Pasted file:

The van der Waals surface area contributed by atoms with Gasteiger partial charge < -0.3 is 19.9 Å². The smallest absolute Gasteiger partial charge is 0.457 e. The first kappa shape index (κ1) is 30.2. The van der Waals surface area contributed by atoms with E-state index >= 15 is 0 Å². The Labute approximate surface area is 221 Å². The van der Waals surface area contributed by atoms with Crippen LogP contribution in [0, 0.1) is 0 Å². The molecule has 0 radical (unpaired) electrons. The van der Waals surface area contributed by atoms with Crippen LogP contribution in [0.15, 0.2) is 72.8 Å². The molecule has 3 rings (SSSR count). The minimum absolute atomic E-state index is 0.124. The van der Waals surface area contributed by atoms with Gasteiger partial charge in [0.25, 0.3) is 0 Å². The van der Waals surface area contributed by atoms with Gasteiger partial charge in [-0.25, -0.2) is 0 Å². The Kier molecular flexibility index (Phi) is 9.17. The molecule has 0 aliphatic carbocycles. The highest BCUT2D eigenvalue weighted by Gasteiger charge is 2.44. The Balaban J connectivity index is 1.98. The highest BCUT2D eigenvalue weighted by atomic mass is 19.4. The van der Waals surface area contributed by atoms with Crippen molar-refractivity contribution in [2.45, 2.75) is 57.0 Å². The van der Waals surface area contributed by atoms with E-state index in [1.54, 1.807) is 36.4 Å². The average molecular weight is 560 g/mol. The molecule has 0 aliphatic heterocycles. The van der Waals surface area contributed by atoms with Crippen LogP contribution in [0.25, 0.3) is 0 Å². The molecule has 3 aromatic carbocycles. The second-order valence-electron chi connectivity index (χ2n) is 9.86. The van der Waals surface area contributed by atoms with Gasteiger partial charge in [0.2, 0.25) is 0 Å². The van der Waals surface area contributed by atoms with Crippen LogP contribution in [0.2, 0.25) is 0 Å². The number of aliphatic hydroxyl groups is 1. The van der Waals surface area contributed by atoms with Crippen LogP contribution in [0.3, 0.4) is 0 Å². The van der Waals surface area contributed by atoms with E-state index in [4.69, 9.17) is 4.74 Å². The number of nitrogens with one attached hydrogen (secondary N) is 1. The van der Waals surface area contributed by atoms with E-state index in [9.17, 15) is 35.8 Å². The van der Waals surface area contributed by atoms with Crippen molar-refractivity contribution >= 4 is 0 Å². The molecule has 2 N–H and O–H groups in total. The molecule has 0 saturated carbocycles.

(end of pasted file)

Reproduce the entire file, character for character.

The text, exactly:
The van der Waals surface area contributed by atoms with Gasteiger partial charge < -0.3 is 19.9 Å². The smallest absolute Gasteiger partial charge is 0.457 e. The first kappa shape index (κ1) is 30.2. The van der Waals surface area contributed by atoms with E-state index >= 15 is 0 Å². The Labute approximate surface area is 221 Å². The van der Waals surface area contributed by atoms with Crippen LogP contribution in [0, 0.1) is 0 Å². The molecule has 0 radical (unpaired) electrons. The van der Waals surface area contributed by atoms with Crippen LogP contribution in [0.15, 0.2) is 72.8 Å². The molecule has 3 rings (SSSR count). The minimum absolute atomic E-state index is 0.124. The van der Waals surface area contributed by atoms with Gasteiger partial charge in [0.25, 0.3) is 0 Å². The van der Waals surface area contributed by atoms with Gasteiger partial charge in [-0.25, -0.2) is 0 Å². The Kier molecular flexibility index (Phi) is 9.17. The molecule has 0 aliphatic carbocycles. The highest BCUT2D eigenvalue weighted by Gasteiger charge is 2.44. The Balaban J connectivity index is 1.98. The highest BCUT2D eigenvalue weighted by atomic mass is 19.4. The van der Waals surface area contributed by atoms with Crippen molar-refractivity contribution in [2.45, 2.75) is 57.0 Å². The van der Waals surface area contributed by atoms with E-state index in [1.54, 1.807) is 36.4 Å². The average molecular weight is 560 g/mol. The molecule has 0 aliphatic heterocycles. The van der Waals surface area contributed by atoms with Crippen LogP contribution in [0.25, 0.3) is 0 Å². The molecule has 3 aromatic carbocycles. The second-order valence-electron chi connectivity index (χ2n) is 9.86. The van der Waals surface area contributed by atoms with Gasteiger partial charge in [0.2, 0.25) is 0 Å². The van der Waals surface area contributed by atoms with Crippen LogP contribution in [0.2, 0.25) is 0 Å². The number of aliphatic hydroxyl groups is 1. The van der Waals surface area contributed by atoms with Crippen LogP contribution in [0.3, 0.4) is 0 Å². The van der Waals surface area contributed by atoms with E-state index in [4.69, 9.17) is 4.74 Å². The number of nitrogens with one attached hydrogen (secondary N) is 1. The van der Waals surface area contributed by atoms with E-state index in [9.17, 15) is 35.8 Å². The van der Waals surface area contributed by atoms with Crippen molar-refractivity contribution >= 4 is 0 Å². The molecule has 2 N–H and O–H groups in total. The molecule has 0 saturated carbocycles.